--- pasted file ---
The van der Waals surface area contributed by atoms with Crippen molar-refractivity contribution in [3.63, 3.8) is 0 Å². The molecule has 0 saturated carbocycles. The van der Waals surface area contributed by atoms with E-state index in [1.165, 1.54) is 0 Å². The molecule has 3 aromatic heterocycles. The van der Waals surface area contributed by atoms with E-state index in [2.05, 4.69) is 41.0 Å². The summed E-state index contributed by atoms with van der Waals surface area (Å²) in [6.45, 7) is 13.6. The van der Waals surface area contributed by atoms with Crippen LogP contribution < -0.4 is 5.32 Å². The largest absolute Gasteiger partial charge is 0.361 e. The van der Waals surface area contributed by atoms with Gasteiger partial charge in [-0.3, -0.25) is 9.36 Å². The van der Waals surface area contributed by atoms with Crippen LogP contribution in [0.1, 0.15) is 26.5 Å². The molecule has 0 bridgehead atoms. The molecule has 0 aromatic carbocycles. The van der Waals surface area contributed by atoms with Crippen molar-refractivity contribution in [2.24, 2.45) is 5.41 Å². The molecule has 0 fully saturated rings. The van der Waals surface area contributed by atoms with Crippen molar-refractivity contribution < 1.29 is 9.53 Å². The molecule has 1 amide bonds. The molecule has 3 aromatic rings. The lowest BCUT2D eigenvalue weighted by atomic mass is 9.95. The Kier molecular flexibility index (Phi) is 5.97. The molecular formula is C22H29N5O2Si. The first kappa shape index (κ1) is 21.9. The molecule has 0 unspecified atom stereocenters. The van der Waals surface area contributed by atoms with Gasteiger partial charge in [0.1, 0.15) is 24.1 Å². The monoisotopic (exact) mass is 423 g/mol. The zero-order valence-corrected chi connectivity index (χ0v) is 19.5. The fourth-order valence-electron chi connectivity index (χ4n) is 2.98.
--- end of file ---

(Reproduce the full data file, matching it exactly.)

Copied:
The van der Waals surface area contributed by atoms with Crippen molar-refractivity contribution in [3.63, 3.8) is 0 Å². The molecule has 0 saturated carbocycles. The van der Waals surface area contributed by atoms with E-state index in [1.165, 1.54) is 0 Å². The molecule has 3 aromatic heterocycles. The van der Waals surface area contributed by atoms with E-state index in [2.05, 4.69) is 41.0 Å². The summed E-state index contributed by atoms with van der Waals surface area (Å²) in [6.45, 7) is 13.6. The van der Waals surface area contributed by atoms with Crippen LogP contribution < -0.4 is 5.32 Å². The largest absolute Gasteiger partial charge is 0.361 e. The van der Waals surface area contributed by atoms with Gasteiger partial charge in [-0.3, -0.25) is 9.36 Å². The van der Waals surface area contributed by atoms with Crippen LogP contribution in [0.1, 0.15) is 26.5 Å². The molecule has 0 bridgehead atoms. The molecule has 0 aromatic carbocycles. The van der Waals surface area contributed by atoms with Crippen molar-refractivity contribution in [2.24, 2.45) is 5.41 Å². The molecule has 0 fully saturated rings. The van der Waals surface area contributed by atoms with Crippen molar-refractivity contribution < 1.29 is 9.53 Å². The molecule has 1 amide bonds. The molecule has 3 aromatic rings. The lowest BCUT2D eigenvalue weighted by atomic mass is 9.95. The Kier molecular flexibility index (Phi) is 5.97. The molecular formula is C22H29N5O2Si. The first kappa shape index (κ1) is 21.9. The molecule has 0 unspecified atom stereocenters. The van der Waals surface area contributed by atoms with Gasteiger partial charge in [0.1, 0.15) is 24.1 Å². The monoisotopic (exact) mass is 423 g/mol. The zero-order valence-corrected chi connectivity index (χ0v) is 19.5. The fourth-order valence-electron chi connectivity index (χ4n) is 2.98.